Generation Z is the subject of research, scrutiny, and sometimes criticism because it represents such a large portion of the population. Statista reported the following population sizes for each generation in the United States in 2017:
- Generation Z (born 1997- present): 86.43 million
- The Millennial Generation (born 1981-1996): 71.8 million
- Generation X (born 1965-1980): 65.71 million
- The Baby Boomer Generation (born 1946-1964): 73.47 million
Generation Z outnumbers Millennials and the Baby Boomers. The oldest members of Generation Z are currently 22, making them the focus of the educators now teaching them.1 In addition, Generation Z is enrolling in college at a higher rate than Millennials were at the same ages.2
Generation Z displays a few key trends in the United States. They are the most educated generation, with high school drop-out rates being the much lower than generations before them. Post-Millennial parents are most likely to be college-educated parents. Gen Z are also more diverse than any generation before. Pew Research Center reported in 2018 only 52 percent of post-Millennials age 6 to 21 are non-Hispanic whites.3
Technology plays a large role in the lives of Generation Z. Rather than viewing technology as a tool, they see it as a normal part of life. They’ve been surrounded by it since birth, and as such, they are digital natives They are “early mobile adopters,… expect ubiquitous connectivity, seek on-demand content, and prioritize gaming.”4
How to Engage Generation Z
Teaching Generation Z, like any group, will present unique challenges. Some obstacles educators might experience in making sure Gen Z students are engaged in learning include:
- Dependence on technology
- Limited focus
- Frustrations with being instructed
- Non-linear thinking
- Easily influenced
However, despite what instructors may perceive as challenges, Generation Z displays certain strengths. They are invested in receiving and participating in meaningful education. Generation Z is highly literate in technology and has strong multi-tasking skills.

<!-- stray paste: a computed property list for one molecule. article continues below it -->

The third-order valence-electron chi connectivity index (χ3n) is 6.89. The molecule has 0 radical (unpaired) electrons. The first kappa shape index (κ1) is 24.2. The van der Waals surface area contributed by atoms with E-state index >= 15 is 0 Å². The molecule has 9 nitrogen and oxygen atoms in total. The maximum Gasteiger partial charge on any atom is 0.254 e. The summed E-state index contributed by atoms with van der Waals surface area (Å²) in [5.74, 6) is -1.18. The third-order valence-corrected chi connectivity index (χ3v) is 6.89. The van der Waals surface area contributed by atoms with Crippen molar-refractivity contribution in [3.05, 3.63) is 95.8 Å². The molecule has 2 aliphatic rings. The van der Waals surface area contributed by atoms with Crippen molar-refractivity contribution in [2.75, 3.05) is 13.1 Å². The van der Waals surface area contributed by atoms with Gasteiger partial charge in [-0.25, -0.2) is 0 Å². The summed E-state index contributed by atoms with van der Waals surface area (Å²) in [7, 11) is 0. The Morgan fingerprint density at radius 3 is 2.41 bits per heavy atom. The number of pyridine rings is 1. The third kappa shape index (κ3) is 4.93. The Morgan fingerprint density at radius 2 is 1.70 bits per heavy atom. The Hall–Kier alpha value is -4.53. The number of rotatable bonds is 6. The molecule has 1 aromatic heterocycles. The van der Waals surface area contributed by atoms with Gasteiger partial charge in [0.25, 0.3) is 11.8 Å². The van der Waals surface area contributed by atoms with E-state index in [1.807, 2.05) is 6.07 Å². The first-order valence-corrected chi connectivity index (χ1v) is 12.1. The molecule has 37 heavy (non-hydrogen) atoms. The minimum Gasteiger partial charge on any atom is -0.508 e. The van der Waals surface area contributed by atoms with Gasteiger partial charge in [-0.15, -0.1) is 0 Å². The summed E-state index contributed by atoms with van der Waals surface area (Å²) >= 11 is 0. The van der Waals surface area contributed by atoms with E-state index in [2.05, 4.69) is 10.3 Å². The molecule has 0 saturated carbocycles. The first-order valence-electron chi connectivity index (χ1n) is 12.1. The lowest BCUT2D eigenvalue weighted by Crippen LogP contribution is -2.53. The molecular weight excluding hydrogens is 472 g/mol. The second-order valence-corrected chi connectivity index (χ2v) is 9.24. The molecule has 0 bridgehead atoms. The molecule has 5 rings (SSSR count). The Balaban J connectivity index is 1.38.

Educators can engage post-Millennials in the following ways:
- Incorporate technology: Modern students have high technological literacy. Technology can be incorporated in the classroom to drive student’s self-learning.
- Build a social network: Social networking is a way of life now. It can be used to reinforce learning by engaging students outside of class. Creating an open forum, allows students to interact with one another while completing homework and ask questions of faculty.
- Explain “Why?”: Connect what students are learning to the larger context. What’s the bigger picture? Why do they need to know each lesson?
- Be brief: Screens are everywhere, constantly inundating us with information. Post-Millennials were born in this environment, which limits their ability to focus. They learn best in brief installments.
- Use visuals: Learning that engages multiple learning types (auditory, visual, kinetic) can enhance learning. Modern students skew more visual. Incorporating simple graphics can increase learning and retention.
- Encourage participation: Teaching can’t help a student who doesn’t internalize the information. When they participate, students prove they are absorbing information. Influence students to answer questions, offer their own examples, and discuss their challenges during class. 5
Simulation, especially virtual reality (VR) simulation, may prove to be an ideal way to prepare Generation Z for future careers, including healthcare careers. With the development of immersive scenarios, hands-on learning with simulation technology, and a focus on why simulation education is important to future patient outcomes, simulation meets the engagement needs of post-Millennials in a unique way.